Dir. Juan Bayona / 114 minutes / Cert 12
Juan Bayona follows up his acclaimed 2007 directorial debut The Orphanage with another horror film. Whereas the fear factor of his first feature emanated purely from the otherworldly and the supernatural, The Impossible brings the horror much closer to home, drawing on real-life events, specifically the 2004 Boxing Day tsunami that devastated Indonesia and surrounding areas and claimed over 230,000 innocent lives. I remember watching the television news coverage at the time - my confused fifteen year-old self unable to quite understand what I was seeing, unsure of what it meant and what was going on.
The film creates immediate tension because everybody knows exactly what is going to happen. As an audience, we are powerless, simply awaiting the inevitable; the fatal wave is going to hit and there is nothing we can do to stop it. The fact that our main characters, the Bennett family - father, mother, their three young sons - are blissfully ignorant of the tragedy that is about to befall them (as of course were the quarter of a million unsuspecting victims) only serves to reinforce the sense of dread that hangs over the film's idyllic opening scenes; scenes depicting the calm before the storm, introducing us to a close-knit, moneyed middle-class family, holidaying for Christmas in a luxury apartment. Lanterns illuminate the sky. Celebration, laughter and love, things we take for granted. They have everything, want for nothing... and then the ground starts to tremble.
The reconstruction of the disaster is painful to watch, beautifully repellent and brutally realised. To call it impressive almost seems crass and insensitive, but considering it was shot using no CGI whatsoever deserves some sort of recognition come Oscars night. Obviously, no film dramatisation can ever even remotely approach the abject horror of the real thing, but there's no denying the emotional wallop of the film's extended key sequence. The tsunami itself lasted for almost ten minutes, and Bayona here allows events to play out in real time; the ten minutes stretching out like an unrelenting nightmare, a haunting eternity. Water floods the screen. Never-ending chaos reigns. Broken bodies are swept away like leaves on the wind. Lives become nothing; ripped apart and destroyed forever in the blink of an eye. Hundreds of thousands of untold stories reach horrible, untimely ends. At various points, the cinema winced collectively at the savagery unfolding on screen and for once I was glad of the stench of nearby nachos that filled the air as it reminded me that I was safe, rooted and rigid in my seat.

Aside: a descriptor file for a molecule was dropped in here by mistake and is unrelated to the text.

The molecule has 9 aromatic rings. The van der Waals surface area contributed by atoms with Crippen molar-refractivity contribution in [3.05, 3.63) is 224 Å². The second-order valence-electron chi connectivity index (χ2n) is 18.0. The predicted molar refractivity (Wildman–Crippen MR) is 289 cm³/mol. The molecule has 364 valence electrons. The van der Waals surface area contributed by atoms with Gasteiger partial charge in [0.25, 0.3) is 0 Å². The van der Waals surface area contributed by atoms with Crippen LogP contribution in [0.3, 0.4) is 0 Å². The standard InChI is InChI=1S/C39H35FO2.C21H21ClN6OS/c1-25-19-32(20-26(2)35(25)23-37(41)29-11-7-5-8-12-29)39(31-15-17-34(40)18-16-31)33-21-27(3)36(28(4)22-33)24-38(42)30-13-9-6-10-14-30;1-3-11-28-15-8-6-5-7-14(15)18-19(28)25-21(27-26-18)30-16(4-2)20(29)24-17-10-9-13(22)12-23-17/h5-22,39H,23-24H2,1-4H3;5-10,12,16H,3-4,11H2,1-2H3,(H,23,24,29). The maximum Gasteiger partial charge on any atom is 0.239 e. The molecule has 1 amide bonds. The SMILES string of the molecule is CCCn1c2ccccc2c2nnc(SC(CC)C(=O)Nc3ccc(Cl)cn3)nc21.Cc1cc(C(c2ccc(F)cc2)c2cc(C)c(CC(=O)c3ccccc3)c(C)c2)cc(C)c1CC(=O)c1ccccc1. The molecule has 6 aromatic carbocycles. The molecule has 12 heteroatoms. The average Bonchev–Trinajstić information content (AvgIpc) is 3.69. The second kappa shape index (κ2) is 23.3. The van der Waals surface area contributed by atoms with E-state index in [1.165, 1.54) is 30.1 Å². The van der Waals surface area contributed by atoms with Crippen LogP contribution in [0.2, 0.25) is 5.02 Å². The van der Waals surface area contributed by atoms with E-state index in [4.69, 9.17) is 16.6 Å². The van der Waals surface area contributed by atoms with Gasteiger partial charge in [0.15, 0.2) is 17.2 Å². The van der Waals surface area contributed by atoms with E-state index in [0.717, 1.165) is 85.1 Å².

Judging by the reaction in the (almost full) cinema, I wasn't alone in finding this film deeply upsetting. Towards the end, the tension was palpable, the silence broken only by the sound of many a sniffling nose. The fact that the film affected its audience is a testament to the strength of the central performances from Naomi Watts and Ewan McGregor who were both outstanding. Anybody who has seen Mulholland Drive (2001) or 21 Grams (2003) won't need any convincing of Watts's acting credentials, but McGregor's unexpectedly heartbreaking performance as a father in search of his missing wife and son came out of the blue and rather knocked me for six. Recently McGregor has been taking it easy, playing the tweedy leads in romantic comedies such as the enjoyable Beginners (2010) and the endurable Salmon Fishing in the Yemen (2011), so for him to turn in such a standout performance was a real surprise for me. Likewise, I can't not mention newcomer Tom Holland, who plays eldest son Lucas. At the beginning of the film, Lucas is your typical angst-ridden teenager, but the tsunami strips away all of his cockiness and reduces him to a terrified lost little boy looking for his mother. It's always a good sign when you find yourself immediately browsing the Internet to find an actor's other credits as I found myself doing last night. I was pleased to see that he's already picking up a few awards for his performance.
I think the measure of a good film can be judged on how it leaves you feeling afterwards. A good film stays with you. By the time the credits rolled on The Impossible, I was slumped in my seat, utterly drained. Had I enjoyed the film? Did I approve of the narrative need to find closure in such senseless tragedy? Did the happy ending trivialise a disaster that destroyed so many lives? Do I ever want to see this film again/ I suppose I left the cinema pondering humanity - shown here at its most weak, vulnerable and defenceless, but also at its most brave, resourceful and noble. The camaraderie, the community spirit, the coming together of broken souls in dire times (many of the survivors in fact played by real-life survivors), in my opinion, validates the existence and relevance of this film. Yesterday was New Year's Day, a chance for new beginnings, so perhaps I was feeling more self-reflective than usual, but I came away from The Impossible with one thing going round and round in my head: life is precious.